English has always been a Janus-faced discipline. The Roman God of transition, sudden or radical change and transformation, Janus is emblematised by thresholds, doorways, entrances and exits, travel and trade, hybridity and the transcultural. Likewise, as Ben Knights has recently argued, English is a ‘boundary practice’ (Knights, 2015, pp. 15–25). The habitus of English, as literary studies—the main but not exclusive focus of this essay—primarily straddles cognate fields such as philosophy and history; in creative writing it extends to the performing arts; in English language to cognitive linguistics, philosophy of language and language acquisition. English is at once gamekeeper and poacher, custodian and iconoclast of heritage, nation and language. Unsurprisingly, therefore, the history of English from its earliest years to its latest developments and extensions is one of constant internecine skirmish, hot and cold border wars, crisis and cargo cults. In the last third of the twentieth century, in particular, English literary studies underwent more ‘turns’ than the heroine of a sensation novel: formalist, historicist, New Historicist, deconstructive, linguistic, textualist, ethical, affective, material, phenomenological, cognitive, narratologi-cal, digital. But English as taught has always been and remains a loose and ever changing federation of semi-autonomous domains, each with its own methods, focus and content, sometimes achieving devolved status as new departments or centres for linguistics, cultural studies or creative writing.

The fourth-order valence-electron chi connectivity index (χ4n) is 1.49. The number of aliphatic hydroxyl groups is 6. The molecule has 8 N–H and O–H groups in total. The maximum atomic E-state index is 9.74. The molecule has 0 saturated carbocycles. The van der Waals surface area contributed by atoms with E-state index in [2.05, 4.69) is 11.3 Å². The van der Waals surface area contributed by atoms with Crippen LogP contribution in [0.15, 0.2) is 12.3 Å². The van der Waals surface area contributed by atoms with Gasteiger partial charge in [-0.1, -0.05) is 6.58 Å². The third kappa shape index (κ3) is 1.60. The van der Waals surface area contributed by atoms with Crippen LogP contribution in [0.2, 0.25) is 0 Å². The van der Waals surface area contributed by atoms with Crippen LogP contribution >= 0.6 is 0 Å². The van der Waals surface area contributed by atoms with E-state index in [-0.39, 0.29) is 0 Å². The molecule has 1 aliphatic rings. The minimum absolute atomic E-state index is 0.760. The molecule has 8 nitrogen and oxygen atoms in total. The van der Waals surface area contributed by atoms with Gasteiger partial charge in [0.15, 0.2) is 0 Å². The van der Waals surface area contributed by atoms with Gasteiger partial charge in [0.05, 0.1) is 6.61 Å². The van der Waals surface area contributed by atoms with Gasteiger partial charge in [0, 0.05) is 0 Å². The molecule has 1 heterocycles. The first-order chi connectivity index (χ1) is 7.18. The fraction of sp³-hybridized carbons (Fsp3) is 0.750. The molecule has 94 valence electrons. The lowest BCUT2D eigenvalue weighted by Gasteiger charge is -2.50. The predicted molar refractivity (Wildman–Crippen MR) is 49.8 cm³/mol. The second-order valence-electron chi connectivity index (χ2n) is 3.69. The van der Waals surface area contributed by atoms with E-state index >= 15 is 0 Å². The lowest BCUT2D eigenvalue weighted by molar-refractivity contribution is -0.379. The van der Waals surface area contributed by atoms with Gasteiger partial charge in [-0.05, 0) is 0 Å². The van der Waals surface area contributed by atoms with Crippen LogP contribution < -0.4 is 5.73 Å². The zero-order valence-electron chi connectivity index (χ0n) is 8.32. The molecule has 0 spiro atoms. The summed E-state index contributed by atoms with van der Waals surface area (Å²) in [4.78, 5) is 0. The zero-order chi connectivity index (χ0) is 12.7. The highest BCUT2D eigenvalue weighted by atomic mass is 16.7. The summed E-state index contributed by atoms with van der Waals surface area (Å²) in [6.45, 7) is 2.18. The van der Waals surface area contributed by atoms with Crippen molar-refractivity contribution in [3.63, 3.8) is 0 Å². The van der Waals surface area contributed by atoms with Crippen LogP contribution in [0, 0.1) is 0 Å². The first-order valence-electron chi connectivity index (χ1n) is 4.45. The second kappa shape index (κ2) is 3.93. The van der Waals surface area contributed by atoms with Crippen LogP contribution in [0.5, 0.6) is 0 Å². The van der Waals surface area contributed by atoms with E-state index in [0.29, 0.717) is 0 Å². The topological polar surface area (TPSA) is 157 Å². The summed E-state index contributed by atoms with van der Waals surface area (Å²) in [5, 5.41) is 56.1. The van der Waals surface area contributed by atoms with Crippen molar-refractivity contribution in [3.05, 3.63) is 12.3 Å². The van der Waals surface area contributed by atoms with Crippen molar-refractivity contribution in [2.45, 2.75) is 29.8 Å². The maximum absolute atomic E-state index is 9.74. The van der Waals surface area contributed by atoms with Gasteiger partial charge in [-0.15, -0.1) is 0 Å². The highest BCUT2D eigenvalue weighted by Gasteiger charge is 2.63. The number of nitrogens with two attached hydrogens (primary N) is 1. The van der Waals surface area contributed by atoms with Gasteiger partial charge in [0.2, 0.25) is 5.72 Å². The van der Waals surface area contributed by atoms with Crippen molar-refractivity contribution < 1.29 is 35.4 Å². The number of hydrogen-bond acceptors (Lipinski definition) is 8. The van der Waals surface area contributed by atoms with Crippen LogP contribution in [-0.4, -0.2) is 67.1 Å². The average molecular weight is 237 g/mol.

Waugh, P. (2016). Discipline or Perish: English at the Tipping Point and Styles of Thinking in the Twenty-first Century. In A. Hewings, L. Prescott, & P. Seargeant (Eds.), Futures for English Studies: Teaching Language, Literature and Creative Writing in Higher Education (19-38). Palgrave Macmillan. https://doi.org/10.1007/978-1-137-43180-6_3